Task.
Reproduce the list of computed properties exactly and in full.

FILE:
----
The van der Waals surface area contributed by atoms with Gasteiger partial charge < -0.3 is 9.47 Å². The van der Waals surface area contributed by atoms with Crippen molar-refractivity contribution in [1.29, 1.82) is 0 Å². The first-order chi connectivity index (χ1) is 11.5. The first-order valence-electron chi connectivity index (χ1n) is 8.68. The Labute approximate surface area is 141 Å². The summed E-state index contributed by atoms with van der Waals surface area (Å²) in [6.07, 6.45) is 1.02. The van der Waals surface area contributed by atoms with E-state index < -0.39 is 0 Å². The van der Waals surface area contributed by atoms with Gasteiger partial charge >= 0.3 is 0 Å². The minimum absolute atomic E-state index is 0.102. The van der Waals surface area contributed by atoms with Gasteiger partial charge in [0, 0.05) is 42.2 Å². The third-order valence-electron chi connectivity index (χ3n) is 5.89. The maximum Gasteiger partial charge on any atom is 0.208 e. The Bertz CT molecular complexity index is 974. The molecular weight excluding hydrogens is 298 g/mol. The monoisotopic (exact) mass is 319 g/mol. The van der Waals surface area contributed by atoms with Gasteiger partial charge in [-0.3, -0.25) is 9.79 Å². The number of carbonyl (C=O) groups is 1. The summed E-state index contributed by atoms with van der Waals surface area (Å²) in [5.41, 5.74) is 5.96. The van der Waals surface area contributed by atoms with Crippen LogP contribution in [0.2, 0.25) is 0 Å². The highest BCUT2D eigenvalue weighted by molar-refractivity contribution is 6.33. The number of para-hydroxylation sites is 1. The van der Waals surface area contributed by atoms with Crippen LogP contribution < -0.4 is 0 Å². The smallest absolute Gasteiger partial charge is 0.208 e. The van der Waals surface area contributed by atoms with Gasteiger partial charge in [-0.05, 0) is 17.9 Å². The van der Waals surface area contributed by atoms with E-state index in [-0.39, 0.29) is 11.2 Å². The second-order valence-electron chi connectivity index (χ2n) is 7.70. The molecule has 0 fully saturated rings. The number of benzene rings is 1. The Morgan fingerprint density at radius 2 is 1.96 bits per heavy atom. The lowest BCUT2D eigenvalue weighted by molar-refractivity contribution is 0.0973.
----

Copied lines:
The van der Waals surface area contributed by atoms with Gasteiger partial charge < -0.3 is 9.47 Å². The van der Waals surface area contributed by atoms with Crippen molar-refractivity contribution in [1.29, 1.82) is 0 Å². The first-order chi connectivity index (χ1) is 11.5. The first-order valence-electron chi connectivity index (χ1n) is 8.68. The Labute approximate surface area is 141 Å². The summed E-state index contributed by atoms with van der Waals surface area (Å²) in [6.07, 6.45) is 1.02. The van der Waals surface area contributed by atoms with E-state index < -0.39 is 0 Å². The van der Waals surface area contributed by atoms with Gasteiger partial charge >= 0.3 is 0 Å². The minimum absolute atomic E-state index is 0.102. The van der Waals surface area contributed by atoms with Gasteiger partial charge in [0, 0.05) is 42.2 Å². The third-order valence-electron chi connectivity index (χ3n) is 5.89. The maximum Gasteiger partial charge on any atom is 0.208 e. The Bertz CT molecular complexity index is 974. The molecular weight excluding hydrogens is 298 g/mol. The monoisotopic (exact) mass is 319 g/mol. The van der Waals surface area contributed by atoms with Gasteiger partial charge in [-0.3, -0.25) is 9.79 Å². The number of carbonyl (C=O) groups is 1. The summed E-state index contributed by atoms with van der Waals surface area (Å²) in [5.41, 5.74) is 5.96. The van der Waals surface area contributed by atoms with Crippen LogP contribution in [0.2, 0.25) is 0 Å². The highest BCUT2D eigenvalue weighted by molar-refractivity contribution is 6.33. The number of para-hydroxylation sites is 1. The van der Waals surface area contributed by atoms with Crippen LogP contribution < -0.4 is 0 Å². The smallest absolute Gasteiger partial charge is 0.208 e. The van der Waals surface area contributed by atoms with Gasteiger partial charge in [-0.05, 0) is 17.9 Å². The van der Waals surface area contributed by atoms with E-state index in [-0.39, 0.29) is 11.2 Å². The second-order valence-electron chi connectivity index (χ2n) is 7.70. The molecule has 0 fully saturated rings. The number of benzene rings is 1. The Morgan fingerprint density at radius 2 is 1.96 bits per heavy atom. The lowest BCUT2D eigenvalue weighted by molar-refractivity contribution is 0.0973.